Please use this identifier to cite or link to this item:
Title: The Photosystem II Subunit S under Stress
Authors: Daskalakis, Evangelos 
Papadatos, Sotiris 
Keywords: Xanthophyll;Chemistry;Protein multimerization;Protein quaternary structure
Category: Chemical Sciences
Field: Natural Sciences
Issue Date: 5-Dec-2017
Publisher: Biophysical Society
Source: Biophysical Journal, 2017, Volume 113, Issue 11, Pages 2364-2372
Abstract: Nonphotochemical quenching is the protective mechanism against overexcitation of photosystem II, triggered by excess ΔpH in photosynthetic membranes. The light-harvesting complexes (LHCs), the de-epoxidation of violaxanthin to zeaxanthin, and the photosystem II subunit S (PsbS) work in synergy for an optimized multilevel response. Understanding the fine details of this synergy has proven challenging to scientific research. Here, we employ large-scale, all-atom molecular simulations and beyond experimental insight, we proceed a step further in identifying the PsbS dynamics that could possibly be associated with this synergy. For the first time, to our knowledge, we probe the distinct behavior of PsbS under ΔpH that probes the details of the potential dimer-to-monomer transition, and in a violaxanthin/zeaxanthin-rich membrane, at an all-atom resolution. We propose that the lumen-exposed residues, threonine 162 and glutamic acid 173, form stabilizing hydrogen bonds between the PsbS monomers only at high lumen pH, whereas at low pH (excess ΔpH) this interaction is lost, and leads to higher flexibility of the protein and potentially to the dimer-to-monomer transition. Lastly, we discuss how conformational changes under the presence of ΔpH/zeaxanthin are related to the PsbS role in the current nonphotochemical quenching model in the literature. For the latter, we probe a PsbS-monomeric LHCII association. The association is proposed to potentially alter the monomeric LHCII sensitivity to ΔpH by changing the pKa values of interacting LHCII residues. This serves as an example where protonation-ligation events enhance protein-protein interactions fundamental to many life processes.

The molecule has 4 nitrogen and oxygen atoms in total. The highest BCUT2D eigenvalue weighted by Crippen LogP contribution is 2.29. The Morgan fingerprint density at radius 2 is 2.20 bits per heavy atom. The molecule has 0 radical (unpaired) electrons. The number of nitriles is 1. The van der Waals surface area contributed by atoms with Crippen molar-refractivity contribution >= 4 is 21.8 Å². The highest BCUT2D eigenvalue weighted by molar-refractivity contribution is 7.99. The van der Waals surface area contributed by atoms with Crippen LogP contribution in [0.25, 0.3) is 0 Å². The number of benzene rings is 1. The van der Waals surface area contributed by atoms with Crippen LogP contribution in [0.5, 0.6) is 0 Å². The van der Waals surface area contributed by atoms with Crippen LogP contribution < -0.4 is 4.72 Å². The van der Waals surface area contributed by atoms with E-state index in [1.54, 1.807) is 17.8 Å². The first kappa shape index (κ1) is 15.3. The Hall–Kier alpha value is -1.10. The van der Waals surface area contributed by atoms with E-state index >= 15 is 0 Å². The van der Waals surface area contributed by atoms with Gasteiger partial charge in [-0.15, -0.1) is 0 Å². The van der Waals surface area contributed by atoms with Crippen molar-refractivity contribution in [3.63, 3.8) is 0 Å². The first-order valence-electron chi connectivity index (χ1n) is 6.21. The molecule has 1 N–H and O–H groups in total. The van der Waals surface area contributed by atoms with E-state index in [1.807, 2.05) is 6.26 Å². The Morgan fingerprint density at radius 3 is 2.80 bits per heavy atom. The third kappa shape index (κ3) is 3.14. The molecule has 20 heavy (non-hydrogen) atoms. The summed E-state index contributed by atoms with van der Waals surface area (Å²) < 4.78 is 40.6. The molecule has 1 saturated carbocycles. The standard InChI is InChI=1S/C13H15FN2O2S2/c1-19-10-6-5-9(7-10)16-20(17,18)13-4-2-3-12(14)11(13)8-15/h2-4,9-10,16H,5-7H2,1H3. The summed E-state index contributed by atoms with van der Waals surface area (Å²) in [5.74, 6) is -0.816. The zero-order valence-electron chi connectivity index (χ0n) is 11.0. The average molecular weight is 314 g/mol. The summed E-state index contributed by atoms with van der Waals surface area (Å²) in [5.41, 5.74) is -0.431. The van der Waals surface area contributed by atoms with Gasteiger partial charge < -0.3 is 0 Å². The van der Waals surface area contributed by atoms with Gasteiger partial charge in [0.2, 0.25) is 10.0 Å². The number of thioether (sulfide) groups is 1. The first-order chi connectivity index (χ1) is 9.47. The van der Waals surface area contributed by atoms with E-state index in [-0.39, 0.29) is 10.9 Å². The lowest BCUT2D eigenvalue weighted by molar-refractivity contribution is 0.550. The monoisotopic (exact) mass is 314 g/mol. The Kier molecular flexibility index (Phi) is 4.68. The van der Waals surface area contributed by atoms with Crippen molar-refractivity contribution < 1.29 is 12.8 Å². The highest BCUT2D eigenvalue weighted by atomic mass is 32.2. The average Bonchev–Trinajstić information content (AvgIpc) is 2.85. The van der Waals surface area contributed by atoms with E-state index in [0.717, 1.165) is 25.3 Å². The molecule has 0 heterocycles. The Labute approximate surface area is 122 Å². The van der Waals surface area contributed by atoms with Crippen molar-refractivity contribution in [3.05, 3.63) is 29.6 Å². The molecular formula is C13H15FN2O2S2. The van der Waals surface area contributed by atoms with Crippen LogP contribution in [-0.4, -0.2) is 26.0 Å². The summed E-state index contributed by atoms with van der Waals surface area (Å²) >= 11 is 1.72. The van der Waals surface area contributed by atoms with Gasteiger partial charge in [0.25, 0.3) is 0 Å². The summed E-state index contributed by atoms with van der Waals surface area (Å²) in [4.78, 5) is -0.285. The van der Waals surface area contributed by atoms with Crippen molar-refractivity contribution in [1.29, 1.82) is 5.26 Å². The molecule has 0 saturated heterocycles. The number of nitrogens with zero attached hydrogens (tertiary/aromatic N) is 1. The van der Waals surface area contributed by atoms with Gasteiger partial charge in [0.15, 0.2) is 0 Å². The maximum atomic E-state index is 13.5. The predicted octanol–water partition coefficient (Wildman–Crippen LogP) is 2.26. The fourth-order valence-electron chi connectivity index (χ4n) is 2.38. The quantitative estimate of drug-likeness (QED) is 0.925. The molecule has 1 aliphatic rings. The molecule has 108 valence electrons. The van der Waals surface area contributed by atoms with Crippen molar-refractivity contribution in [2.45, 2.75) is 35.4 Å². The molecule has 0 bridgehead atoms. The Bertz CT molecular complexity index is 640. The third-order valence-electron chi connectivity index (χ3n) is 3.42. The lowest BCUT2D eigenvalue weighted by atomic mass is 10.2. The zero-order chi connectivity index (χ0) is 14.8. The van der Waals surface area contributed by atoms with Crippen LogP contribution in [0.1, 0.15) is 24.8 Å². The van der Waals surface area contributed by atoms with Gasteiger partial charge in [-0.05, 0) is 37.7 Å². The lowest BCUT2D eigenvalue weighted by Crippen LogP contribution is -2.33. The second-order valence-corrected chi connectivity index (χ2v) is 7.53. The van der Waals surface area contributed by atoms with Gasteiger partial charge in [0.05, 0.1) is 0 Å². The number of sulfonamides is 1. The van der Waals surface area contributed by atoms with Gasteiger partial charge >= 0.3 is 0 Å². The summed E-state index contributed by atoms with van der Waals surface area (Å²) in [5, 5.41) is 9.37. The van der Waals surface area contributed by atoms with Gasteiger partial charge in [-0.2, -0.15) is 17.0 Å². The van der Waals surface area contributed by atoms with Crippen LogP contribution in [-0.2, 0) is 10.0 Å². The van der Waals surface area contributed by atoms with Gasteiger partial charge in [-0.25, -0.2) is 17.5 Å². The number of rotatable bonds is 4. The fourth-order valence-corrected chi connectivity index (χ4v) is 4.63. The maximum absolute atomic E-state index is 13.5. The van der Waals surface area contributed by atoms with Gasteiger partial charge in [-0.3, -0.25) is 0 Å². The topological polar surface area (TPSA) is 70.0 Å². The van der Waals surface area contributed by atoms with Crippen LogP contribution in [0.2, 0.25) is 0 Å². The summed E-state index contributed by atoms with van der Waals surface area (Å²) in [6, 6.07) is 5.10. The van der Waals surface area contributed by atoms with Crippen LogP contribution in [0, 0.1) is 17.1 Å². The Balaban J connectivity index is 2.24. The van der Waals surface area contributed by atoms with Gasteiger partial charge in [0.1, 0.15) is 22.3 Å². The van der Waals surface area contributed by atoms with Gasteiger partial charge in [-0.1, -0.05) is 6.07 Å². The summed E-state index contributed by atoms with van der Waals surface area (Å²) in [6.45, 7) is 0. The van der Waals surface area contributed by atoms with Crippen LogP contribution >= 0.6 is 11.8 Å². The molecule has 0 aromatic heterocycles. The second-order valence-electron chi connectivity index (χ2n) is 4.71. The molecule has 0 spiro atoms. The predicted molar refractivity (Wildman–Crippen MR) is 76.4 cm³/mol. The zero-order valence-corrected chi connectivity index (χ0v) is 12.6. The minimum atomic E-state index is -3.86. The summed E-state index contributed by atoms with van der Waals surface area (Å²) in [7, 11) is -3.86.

ISSN: 0006-3495
Rights: © 2017 Biophysical Society
Type: Article
Appears in Collections:Άρθρα/Articles

Show full item record

Page view(s)

checked on Mar 18, 2018

Google ScholarTM


Items in DSpace are protected by copyright, with all rights reserved, unless otherwise indicated.